Bucks Tree Club visit to Ashridge House and gardens
A glorious sunny June afternoon welcomed Bucks Tree Club members to Ashridge House, a mansion that dates back to 1808 when James Wyatt was commissioned to build a prestigious mansion for the 7th Earl of Bridgewater.
The estate was built on the old monastery founded by the nephew of Henry III, Edmund of Cornwall in 1283 whose father, Richard, was the only Englishman to be the head of Holy Roman Empire! This was further endowed in 1376 by the Black Prince whose spent much time at Berkhamsted Castle before he died there of a disease contracted in Spain. After the Reformation the monastery became the property of the Crown in 1539 and was given by Edward V1 to his half sister, Princess Elizabeth and it was from here in 1554 she was later arrested by her sister Mary and imprisoned in the Tower of London.
Elizabeth never returned to Ashridge and after she became Queen, she leased it to Richard Coombe in 1556 and two years after her death, it was sold. It was plundered by Cromwell’s troops in the Civil War and eventually became the property of the Dukes of Bridgewater who spent little time here.
Although Capability Brown did extensive landscape work between 1759 and 1768 in creating vistas like the Golden Valley. the building became dilapidated so the 7th Earl of Bridgewater ordered it to be knocked down for the architect, James Wyatt, to build a highly prestigious mansion in 1808. Humphry Repton was commissioned to design the gardens and in 1813 he presented one of his famous Red Book for Ashridge.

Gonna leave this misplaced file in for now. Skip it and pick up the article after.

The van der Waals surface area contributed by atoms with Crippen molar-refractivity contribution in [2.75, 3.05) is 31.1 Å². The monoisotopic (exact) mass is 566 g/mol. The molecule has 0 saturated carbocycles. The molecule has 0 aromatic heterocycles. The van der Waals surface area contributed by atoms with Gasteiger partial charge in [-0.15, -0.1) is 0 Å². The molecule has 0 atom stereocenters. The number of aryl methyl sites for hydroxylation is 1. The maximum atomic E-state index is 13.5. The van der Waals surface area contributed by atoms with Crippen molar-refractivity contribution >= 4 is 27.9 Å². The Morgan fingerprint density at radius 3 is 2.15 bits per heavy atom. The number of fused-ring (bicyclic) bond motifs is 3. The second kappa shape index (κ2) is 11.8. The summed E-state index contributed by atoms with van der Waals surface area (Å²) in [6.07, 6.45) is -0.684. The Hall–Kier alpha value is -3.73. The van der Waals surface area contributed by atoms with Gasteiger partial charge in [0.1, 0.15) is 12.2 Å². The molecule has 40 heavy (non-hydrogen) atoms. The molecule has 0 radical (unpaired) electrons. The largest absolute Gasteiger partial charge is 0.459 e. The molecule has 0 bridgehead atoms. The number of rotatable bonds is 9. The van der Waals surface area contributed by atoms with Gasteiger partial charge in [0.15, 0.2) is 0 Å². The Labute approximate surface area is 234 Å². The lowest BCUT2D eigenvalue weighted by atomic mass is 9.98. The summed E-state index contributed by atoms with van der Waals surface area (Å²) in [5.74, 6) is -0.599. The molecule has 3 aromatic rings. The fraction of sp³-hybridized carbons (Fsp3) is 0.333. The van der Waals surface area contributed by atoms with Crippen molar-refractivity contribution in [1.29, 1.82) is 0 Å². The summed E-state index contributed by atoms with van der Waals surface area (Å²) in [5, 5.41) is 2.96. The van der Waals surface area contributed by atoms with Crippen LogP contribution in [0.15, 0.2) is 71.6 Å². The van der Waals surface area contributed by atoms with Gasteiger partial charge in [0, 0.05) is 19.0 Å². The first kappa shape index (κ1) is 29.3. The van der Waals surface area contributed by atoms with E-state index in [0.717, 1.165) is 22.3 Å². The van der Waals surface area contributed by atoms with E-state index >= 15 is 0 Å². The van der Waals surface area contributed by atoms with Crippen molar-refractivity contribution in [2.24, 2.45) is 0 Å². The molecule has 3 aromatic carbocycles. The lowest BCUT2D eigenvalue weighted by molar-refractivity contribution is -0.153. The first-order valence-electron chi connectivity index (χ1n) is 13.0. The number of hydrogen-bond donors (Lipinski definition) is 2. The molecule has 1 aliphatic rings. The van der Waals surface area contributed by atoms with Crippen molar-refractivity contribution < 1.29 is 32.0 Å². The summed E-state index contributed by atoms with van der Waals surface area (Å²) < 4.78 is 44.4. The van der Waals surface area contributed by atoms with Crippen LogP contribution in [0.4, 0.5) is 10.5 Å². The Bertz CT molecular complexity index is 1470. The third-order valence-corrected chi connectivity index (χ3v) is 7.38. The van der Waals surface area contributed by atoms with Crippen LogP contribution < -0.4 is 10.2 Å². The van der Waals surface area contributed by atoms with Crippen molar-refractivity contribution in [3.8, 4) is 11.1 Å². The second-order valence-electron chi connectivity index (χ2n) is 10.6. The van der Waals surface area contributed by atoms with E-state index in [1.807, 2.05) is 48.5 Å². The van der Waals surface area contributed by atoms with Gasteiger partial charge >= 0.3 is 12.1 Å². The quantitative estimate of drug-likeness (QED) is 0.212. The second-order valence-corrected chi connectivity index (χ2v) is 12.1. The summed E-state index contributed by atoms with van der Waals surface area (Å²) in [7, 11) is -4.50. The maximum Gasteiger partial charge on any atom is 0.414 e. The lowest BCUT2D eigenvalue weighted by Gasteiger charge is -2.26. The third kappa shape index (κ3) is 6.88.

Later, as the Duke’s title died with him, the property passed to a relative and it was Lady Marian Alford, mother of the 2nd Earl Brownlow, who made what were to be the next developments in the garden, including the rhododendron walk, creating an arboretum and the Wellingtonia avenue. The house continued developing in its gothic style with a fibre glass spire being lifted into place by helicopter in 1969 above the ‘tudor’ (1817) chapel!
There was much to enjoy as we walked in the main entrance through a magnificent hall with its stunning stone staircases and into the garden with its broad sweep of lawn before us. We plunged into the Lady Alfords Arboretum finding many of the trees we thought were there like the Wellingtonias, a magnificent group of Abies procera, the Calocedrus decurrens circle, Pinus wallichiana, Ginkgo and Liquidambar styraciflua but also many more, like the Monkey Puzzles as well as two Nothofagus species, N. obliqua and our member, Michael what thought N. nervosa.
Some we missed and perhaps have been lost, like Abies pinsapo and Thuja standishii but as compensation we saw Quercus suber, a thriving Cercis silis, Metasequoia Catalpa bignonioides ‘Aurea’ and Acers including A. griseum, a stunning A. platanoides ‘Drummondii’ and magnificent Cedars of Lebanon as well as those from the Atlas mountains.
We were lucky to meet the gardeners who were pleased that we were taking such an interest in the trees and we urged them to consider publishing a simple list of the trees and they kindly showed us a replica of Repton’s Red Book of Ashridge. There are plenty of trees to warrant a return visit to this venue in this historic place with legacies from Capability Brown and Humphry Repton.
Merelene Davis (Acting Secretary of Bucks Tree Club)
Hiya Bucks says: Whilst the address of Ashridge House is in Hertfordshire the gardens and grounds are mostly in Buckinghamshire.